pleadings and come forward with specific facts to demonstrate that there is a genuine issue for
trial.” Chao v. Hall Holding Co., Inc., 285 F.3d 415, 424 (6th Cir. 2002). Indeed, a “[plaintiff]
is not entitled to a trial on the basis of mere allegations.” Smith v. City of Chattanooga, No.
1:08-cv-63, 2009 WL 3762961, at *2–3 (E.D. Tenn. Nov. 4, 2009) (explaining the court must
determine whether “the record contains sufficient facts and admissible evidence from which a
rational jury could reasonably find in favor of [the] plaintiff”).
The payment schedule included forty biweekly payments of $160 beginning September
18, 2015, as well as a “final payment” of $18.09. The “final payment” did not have a due date.
At summary judgment, the Court’s role is limited to determining whether the case
contains sufficient evidence from which a jury could reasonably find for the non-movant.
Anderson v. Liberty Lobby, Inc., 477 U.S. 242, 248–49 (1986). If the Court concludes a fairminded jury could not return a verdict in favor of the non-movant based on the record, the Court
should grant summary judgment. Id. at 251–52; Lansing Dairy, Inc. v. Espy, 39 F.3d 1339, 1347
(6th Cir. 1994).
A court “cannot grant summary judgment in favor of a movant simply because the
adverse party has not responded. The court is required, at a minimum, to examine the movant’s
motion for summary judgment to ensure that he has discharged [his initial] burden.” Sough v.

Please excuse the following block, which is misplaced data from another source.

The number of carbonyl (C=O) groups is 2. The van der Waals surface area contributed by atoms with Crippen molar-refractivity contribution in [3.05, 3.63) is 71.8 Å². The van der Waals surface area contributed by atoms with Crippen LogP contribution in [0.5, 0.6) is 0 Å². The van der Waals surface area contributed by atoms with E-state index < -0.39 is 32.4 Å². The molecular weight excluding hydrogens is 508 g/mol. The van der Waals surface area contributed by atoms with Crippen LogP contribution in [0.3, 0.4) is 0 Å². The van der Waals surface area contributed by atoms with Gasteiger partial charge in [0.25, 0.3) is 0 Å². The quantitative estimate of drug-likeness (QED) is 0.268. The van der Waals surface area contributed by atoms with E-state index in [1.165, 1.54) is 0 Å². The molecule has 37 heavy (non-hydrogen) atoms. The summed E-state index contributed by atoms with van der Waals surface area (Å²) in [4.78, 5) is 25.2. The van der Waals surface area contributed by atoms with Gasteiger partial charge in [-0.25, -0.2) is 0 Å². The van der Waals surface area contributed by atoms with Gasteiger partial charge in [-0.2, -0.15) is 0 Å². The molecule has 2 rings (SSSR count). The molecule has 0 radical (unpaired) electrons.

Mayville Cmty. Sch., 138 F.3d 612, 614 (6th Cir. 1998) (alteration in original) (quoting Carver v.
Bunch, 946 F.2d 451, 454 (6th Cir. 1991)). The court “must not overlook the possibility of
evidentiary misstatements presented by the moving party.” Guarino v. Brookfield Twp. Trs., 980
F.2d 399, 407 (6th Cir. 1992). Moreover, the Federal Rules of Civil Procedure “require that the
party filing a motion for summary judgment ‘always bears the burden of demonstrating the
absence of a genuine issue as to a material fact.’” Sough, 138 F.3d at 614 (quoting Carver, 946
F.2d at 454). It is not necessary for the court to “sua sponte comb the record from the partisan
perspective of an advocate for the non-moving party.” Guarino, 980 F.2d at 410. Rather, the
court “may rely on the moving party’s unrebutted recitation of the evidence, or pertinent portions
thereof, in reaching a conclusion that certain evidence and inferences from evidence demonstrate
facts which are ‘uncontroverted.’” Id.
The TILA is a strict-liability statute that requires absolute compliance.4